Positive affect and decision frame in negotiation

Abstract

This study examined decision frame (“gain” vs. “loss”) and negotiator affect (positive vs. control) in a simulated bilateral negotiation where negotiators dealt with a programmed opponent and made offers and counteroffers on three issues that differed in value. Direct comparisons between the gain and loss frame conditions, in the control-affect condition, revealed a replication of the standard frame effect: a loss frame produced fewer concessions than a gain frame. However, an interaction effect indicated that the frame effect reversed in the positive affect condition: under positive affect, a loss frame produced greater concessions than a gain frame. In addition, the data indicated a replication of earlier work showing that positive affect can lead to more integrative agreements in negotiation. The results suggest that positive affect can influence location of a reference point in evaluating prospective outcomes; one implication is that prospect theory can be useful for understanding the effects of affect in bilateral negotiation.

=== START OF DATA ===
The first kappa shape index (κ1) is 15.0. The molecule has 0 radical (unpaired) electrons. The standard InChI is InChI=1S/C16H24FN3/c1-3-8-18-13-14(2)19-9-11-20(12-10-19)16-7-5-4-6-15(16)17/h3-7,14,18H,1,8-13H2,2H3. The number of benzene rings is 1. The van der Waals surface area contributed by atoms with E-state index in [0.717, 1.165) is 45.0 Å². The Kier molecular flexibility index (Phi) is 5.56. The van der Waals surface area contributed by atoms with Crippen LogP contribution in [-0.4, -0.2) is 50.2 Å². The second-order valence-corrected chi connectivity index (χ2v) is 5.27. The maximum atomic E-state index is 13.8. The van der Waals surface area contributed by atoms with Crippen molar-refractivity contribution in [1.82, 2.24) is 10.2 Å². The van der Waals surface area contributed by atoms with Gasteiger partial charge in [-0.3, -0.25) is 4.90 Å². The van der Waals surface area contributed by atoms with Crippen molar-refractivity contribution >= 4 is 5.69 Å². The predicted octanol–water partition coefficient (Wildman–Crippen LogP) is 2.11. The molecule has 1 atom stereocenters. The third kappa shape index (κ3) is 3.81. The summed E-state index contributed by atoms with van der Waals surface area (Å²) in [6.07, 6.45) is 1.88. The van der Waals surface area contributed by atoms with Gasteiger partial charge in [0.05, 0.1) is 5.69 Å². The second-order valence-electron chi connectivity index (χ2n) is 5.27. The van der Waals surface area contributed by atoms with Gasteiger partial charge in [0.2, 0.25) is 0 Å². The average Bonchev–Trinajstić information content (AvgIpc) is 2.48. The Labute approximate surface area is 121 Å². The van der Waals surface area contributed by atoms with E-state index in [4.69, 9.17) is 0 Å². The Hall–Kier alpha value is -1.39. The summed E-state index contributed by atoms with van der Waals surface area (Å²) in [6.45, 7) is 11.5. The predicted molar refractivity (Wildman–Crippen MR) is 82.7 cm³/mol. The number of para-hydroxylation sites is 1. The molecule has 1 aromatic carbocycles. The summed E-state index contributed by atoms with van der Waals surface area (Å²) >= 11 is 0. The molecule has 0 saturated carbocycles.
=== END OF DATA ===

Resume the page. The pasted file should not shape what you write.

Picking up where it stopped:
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Correspondence to Peter J. Carnevale.

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Carnevale, P.J. Positive affect and decision frame in negotiation. Group Decis Negot 17, 51–63 (2008). https://doi.org/10.1007/s10726-007-9090-x

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Keywords

  • Negotiation
  • Frame
  • Affect
  • Mood